How to determine the correct transfer pricing strategy for your business in the new tax environment
On December 22, 2017, the federal Tax Cuts and Jobs Act (“The Act”) was signed into law creating one of the largest tax overhauls in history. Though there were no direct changes to the transfer pricing requirements, certain international provisions implemented through the Tax Act may create an impact on transfer pricing.
These provisions include, but are not limited by, Foreign-Derived Intangible Income (“FDII”), Global Intangible Low-Taxed Income (“GILTI”), Base Erosion Anti-Abuse Tax (“BEAT”), and the definition of intangible property. It is important that companies review their existing transfer pricing policies or take these provisions into consideration when creating a new policy to ensure that they comply and maximize all tax planning opportunities.
Foreign-Derived Intangible Income (“FDII”) & Global Intangible Low-Taxed Income (“GILTI”)
The FDII provision of The Act creates an incentive for U.S. corporations that sell, lease or license intellectual property to retain their assets in the United States by providing a preferential tax rate on that foreign-derived income. Thus, with a special rate of 13.125 percent, a domestic corporation with foreign affiliates might find it advantageous to shift intangible leasing profits into the United States.
As the counterpart to FDII, The Act’s provision on Global Intangible Low-Taxed Income was designed as a safe-guard to combat a U.S. corporation’s attempt to shift profits overseas to take advantage of the new territorial system. Briefly, GILTI imposes penalties on organizations that derive income from foreign intangibles harbored in low-tax jurisdictions. The tax subjected could render a territory less advantageous when contrasted to pre-tax reform.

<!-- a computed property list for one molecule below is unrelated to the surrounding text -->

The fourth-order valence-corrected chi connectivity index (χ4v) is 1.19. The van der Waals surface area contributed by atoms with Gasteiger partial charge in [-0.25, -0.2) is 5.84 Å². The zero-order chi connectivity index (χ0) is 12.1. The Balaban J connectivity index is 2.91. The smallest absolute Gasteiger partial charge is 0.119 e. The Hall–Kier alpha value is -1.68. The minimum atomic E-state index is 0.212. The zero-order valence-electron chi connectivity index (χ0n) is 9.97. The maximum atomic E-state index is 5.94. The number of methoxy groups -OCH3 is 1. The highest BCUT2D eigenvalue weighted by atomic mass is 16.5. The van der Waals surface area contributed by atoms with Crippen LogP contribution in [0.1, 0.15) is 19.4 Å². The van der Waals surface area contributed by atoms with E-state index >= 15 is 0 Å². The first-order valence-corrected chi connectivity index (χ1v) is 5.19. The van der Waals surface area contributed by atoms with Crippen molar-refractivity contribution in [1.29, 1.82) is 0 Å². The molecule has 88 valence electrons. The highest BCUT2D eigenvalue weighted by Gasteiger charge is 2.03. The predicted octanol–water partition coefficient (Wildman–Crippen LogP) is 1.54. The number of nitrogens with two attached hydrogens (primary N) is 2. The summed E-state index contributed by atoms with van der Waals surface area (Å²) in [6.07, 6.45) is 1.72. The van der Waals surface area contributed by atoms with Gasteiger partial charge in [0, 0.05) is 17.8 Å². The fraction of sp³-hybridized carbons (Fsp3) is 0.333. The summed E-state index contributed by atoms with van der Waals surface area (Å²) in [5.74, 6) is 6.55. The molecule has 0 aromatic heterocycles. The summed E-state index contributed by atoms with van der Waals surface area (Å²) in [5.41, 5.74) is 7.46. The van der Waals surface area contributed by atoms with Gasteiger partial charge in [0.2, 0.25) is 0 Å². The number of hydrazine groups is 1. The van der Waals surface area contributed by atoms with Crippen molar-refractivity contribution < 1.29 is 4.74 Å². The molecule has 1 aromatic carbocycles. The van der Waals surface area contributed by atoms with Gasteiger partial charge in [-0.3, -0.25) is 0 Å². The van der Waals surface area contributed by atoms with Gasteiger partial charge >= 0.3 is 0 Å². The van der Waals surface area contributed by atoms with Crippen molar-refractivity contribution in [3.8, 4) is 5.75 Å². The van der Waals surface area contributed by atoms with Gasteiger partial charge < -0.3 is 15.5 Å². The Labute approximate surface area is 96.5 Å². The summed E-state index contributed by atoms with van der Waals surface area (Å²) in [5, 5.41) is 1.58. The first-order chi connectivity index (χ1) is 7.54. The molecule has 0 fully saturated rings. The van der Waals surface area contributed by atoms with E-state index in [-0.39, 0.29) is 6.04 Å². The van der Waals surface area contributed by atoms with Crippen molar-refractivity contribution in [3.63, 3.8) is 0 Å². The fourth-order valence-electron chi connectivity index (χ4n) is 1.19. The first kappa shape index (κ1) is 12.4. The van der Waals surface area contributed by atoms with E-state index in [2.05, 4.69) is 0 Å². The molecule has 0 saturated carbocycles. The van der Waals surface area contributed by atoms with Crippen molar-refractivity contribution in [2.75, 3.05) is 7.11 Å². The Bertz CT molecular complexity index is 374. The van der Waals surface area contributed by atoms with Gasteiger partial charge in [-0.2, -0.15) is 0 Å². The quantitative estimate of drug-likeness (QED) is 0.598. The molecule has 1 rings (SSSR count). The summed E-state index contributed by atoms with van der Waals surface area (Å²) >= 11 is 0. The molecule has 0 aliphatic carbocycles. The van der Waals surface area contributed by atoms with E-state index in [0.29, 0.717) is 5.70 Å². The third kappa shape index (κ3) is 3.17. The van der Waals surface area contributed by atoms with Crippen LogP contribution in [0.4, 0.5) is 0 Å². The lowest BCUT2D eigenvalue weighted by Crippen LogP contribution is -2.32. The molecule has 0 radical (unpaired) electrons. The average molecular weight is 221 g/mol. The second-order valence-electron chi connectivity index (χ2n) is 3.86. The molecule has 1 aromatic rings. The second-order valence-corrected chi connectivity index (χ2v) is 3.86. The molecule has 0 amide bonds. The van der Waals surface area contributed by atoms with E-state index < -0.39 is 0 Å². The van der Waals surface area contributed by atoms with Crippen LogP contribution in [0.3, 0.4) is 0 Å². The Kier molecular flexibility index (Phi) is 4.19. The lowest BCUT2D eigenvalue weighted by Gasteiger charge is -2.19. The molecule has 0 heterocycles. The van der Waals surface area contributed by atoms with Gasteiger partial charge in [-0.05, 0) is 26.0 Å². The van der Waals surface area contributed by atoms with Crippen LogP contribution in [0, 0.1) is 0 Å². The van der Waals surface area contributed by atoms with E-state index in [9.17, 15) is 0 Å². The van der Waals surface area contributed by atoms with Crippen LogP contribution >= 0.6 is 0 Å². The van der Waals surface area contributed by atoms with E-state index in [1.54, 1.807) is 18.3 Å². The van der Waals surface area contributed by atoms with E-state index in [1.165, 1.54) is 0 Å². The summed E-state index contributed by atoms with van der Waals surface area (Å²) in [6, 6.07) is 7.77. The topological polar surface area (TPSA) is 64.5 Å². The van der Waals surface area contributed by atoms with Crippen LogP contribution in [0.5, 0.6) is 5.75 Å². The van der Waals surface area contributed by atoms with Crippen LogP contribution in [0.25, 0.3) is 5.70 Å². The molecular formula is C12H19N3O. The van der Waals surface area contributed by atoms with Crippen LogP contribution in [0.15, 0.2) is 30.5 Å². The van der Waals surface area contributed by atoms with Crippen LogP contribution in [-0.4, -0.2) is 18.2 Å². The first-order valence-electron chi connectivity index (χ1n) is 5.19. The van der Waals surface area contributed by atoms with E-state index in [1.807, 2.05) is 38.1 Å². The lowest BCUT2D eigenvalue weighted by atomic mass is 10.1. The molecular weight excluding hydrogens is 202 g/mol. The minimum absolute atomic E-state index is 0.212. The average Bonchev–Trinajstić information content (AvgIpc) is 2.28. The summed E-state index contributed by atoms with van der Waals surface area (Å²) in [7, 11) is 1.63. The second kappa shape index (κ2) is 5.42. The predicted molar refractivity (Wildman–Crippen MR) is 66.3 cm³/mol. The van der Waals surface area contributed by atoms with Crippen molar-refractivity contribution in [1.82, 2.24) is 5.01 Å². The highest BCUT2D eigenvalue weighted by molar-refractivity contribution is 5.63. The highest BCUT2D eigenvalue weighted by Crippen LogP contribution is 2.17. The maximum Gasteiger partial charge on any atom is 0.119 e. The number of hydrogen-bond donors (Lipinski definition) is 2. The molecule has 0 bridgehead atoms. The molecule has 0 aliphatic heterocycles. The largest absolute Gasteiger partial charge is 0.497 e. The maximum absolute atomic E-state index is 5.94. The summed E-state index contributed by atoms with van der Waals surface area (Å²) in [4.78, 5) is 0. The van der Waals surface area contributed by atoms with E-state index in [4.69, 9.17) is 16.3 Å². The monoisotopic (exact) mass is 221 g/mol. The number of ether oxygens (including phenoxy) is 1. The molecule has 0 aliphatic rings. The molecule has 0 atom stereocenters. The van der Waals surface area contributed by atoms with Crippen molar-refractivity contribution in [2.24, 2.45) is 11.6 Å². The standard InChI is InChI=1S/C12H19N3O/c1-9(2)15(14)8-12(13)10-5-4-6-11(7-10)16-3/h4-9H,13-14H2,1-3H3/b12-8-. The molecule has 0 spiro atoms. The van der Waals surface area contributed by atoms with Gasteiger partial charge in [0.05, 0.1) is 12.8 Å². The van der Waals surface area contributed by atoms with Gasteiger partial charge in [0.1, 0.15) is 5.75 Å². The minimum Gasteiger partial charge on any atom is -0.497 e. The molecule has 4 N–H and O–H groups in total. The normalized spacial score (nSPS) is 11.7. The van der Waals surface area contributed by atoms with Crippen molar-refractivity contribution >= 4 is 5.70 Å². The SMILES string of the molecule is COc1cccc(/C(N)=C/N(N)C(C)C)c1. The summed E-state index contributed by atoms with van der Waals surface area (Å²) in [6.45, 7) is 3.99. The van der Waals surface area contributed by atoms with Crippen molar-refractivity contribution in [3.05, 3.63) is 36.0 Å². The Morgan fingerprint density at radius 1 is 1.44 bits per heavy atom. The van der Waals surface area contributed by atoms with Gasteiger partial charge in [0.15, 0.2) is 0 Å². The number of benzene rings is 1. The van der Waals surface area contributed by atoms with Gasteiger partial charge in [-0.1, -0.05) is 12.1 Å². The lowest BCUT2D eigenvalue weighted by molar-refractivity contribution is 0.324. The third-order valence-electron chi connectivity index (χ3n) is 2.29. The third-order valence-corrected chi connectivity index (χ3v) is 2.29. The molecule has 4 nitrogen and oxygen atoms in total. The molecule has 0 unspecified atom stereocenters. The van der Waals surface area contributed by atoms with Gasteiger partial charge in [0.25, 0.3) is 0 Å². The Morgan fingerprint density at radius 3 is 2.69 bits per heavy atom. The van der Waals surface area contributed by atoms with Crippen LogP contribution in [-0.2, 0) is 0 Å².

A U.S. corporation should consider FDII and GILTI in determining which taxing jurisdiction to house its intangible assets. Tax incentives to source profits to the U.S. include lower rates and avoiding penalties which might outweigh the tax benefits of foreign sourcing going forward.
With the above provisions affecting the tax of intangible assets, it is relevant to note that the definition of intangibles has also been amended with The Act to include anything with potential value that is not attributable to tangible property. Further, valuation of intangibles has been challenged with The Act, giving the IRS the authority to value transfers of intangible assets on an individual basis, in the aggregate, or by any other means deemed reasonable. The modification of the definition itself could potentially diminish the reliability of existing transfer pricing policies and the wording of said policies should be reviewed.
Base Erosion Anti-Abuse Tax (“BEAT”)
BEAT is an additional tax that applies to corporations that have average annual gross receipts of $500 million and have foreign deductible related-party payments totaling at least 3% of the sum of all annual deductions. The tax is computed as a multiple of the sum of the corporation’s taxable income and the deducted foreign related-party payments. Although BEAT does not apply to all related-party payments, susceptible corporations should be wary of large base erosion transactions that are material to total deductions going forward. The adverse cost of BEAT could perhaps outweigh the advantages of transacting with foreign affiliates.
Assessing the Impacts on Your Company’s Transfer Pricing Strategies
With all of the above provisions being effective January 1, 2018, now is a good time to assess their impact on your transfer pricing strategy and policies. If you have not done this already, there are still plenty of transfer pricing planning opportunities that can be utilized for the 2018 tax year.
The International Tax team at Freed Maxick CPAs, P.C. has been monitoring these provisions closely and is ready to discuss how your business may be impacted. Connect with us to schedule a Tax Situation Review so we can provide guidance on how to maximize planning opportunities and optimize your transfer pricing strategy.
You can reach us at 716.847.2651 to schedule a review today.